St George is late to the rescue

Have you noticed the weather. There’s a possibility that you’re reading this in the UK, so it’s likely that you’re similarly obsessed by the weather. April has been dry and cold and our weather-obsessed press have been frothing about ‘records’ being set, without ever really revealing that the ongoing climate chaos is a harbinger of doom.

Our changing climate is causing all sorts of disruption to the timing of life on Earth. Here’s one minor one: A St George’s Mushroom Calocybe gambosa in June, a full month late. It’s traditionally around on 23rd April, St George’s Day, to the end of May. It’s not been wet enough for them to fruit in April. They need April showers and this year’s April Showers have been in May.

Calocybe gambosa - The Hall of Einar - photograph (c) David Bailey (not the)

St George is the patron saint of England and we have his flag as our national flag. St George was a Roman officer of Greek descent, born in Palestine and beheaded for believing in a different sky fairy than the official sky fairy of the Roman Empire. That was before the Roman Empire became the Holy Roman Empire and started believing in the same sky fairy as St George and started torturing and killing people who didn’t believe in that sky fairy instead. Confused yet? It’s simple; powerful states adopt popular superstitions and abuse them to kill their enemies, based on justification from imaginary supernatural beings.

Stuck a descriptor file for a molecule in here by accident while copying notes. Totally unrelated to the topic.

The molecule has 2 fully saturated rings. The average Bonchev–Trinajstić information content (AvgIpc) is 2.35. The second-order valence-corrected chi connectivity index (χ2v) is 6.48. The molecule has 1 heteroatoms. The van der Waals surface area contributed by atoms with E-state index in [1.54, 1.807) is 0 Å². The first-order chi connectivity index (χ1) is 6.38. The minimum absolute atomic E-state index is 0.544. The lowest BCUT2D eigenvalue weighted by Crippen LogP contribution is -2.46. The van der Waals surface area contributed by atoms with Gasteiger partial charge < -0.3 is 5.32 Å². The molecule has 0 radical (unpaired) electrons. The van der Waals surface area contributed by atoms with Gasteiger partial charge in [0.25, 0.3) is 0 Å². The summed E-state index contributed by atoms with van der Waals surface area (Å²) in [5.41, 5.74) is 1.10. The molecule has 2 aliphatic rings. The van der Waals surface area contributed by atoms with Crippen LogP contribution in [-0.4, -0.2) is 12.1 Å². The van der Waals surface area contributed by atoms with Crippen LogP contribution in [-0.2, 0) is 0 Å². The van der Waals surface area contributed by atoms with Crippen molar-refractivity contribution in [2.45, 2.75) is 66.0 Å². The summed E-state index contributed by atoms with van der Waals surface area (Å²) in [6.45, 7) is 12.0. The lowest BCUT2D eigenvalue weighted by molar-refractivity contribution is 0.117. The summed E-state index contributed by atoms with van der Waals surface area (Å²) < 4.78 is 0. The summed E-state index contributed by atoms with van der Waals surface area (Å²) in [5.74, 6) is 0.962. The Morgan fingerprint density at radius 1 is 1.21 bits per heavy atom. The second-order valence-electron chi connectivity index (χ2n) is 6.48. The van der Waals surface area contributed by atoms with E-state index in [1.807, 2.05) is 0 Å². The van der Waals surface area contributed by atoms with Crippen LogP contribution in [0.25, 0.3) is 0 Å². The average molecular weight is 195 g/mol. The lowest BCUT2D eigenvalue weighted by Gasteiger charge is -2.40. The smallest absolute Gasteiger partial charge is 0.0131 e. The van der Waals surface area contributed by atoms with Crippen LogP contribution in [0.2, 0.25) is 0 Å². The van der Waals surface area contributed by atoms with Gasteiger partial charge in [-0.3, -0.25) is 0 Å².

St George isn’t just an adopted Christian symbol (what isn’t?). Muslim legends also tell of George, who was killed three times and resurrected each time. He made dead wood sprout fruit and vegetables, which is a pretty cool superpower. What a shame all the miracle workers died out before mobile phones were around to record them performing. The Al-Tha`labi says “When he died, God sent stormy winds and thunder and lightning and dark clouds, so that darkness fell between heaven and earth, and people were in great wonderment.” It contains all the hackneyed old Bronze Age superstitious tropes of miracles, resurrection and darkness in the middle of the day to signify the death of someone important. You could almost think it was bad Harry Potter fan fiction.

If you combine Biblical, Quranic and other ancient mythical heroes, then in George you have a winning formula, with added dragon for full effect. It’s embarrassing that people who believe this nonsense are in charge of countries, laws, schools and access to healthcare.

St George is also the patron saint of Ethiopia. His name is used for the well-known Ethiopian St George’s Beer, the Addis Ababa football team, and he’s on the back of the Ethiopian imperial flag of Haile Selassie I. If only we could call upon St George in our hour of need.

Calocybe gambosa - The Hall of Einar - photograph (c) David Bailey (not the)

Climate destruction is too powerful a dragon to slay. Not even St George can’t help us now.

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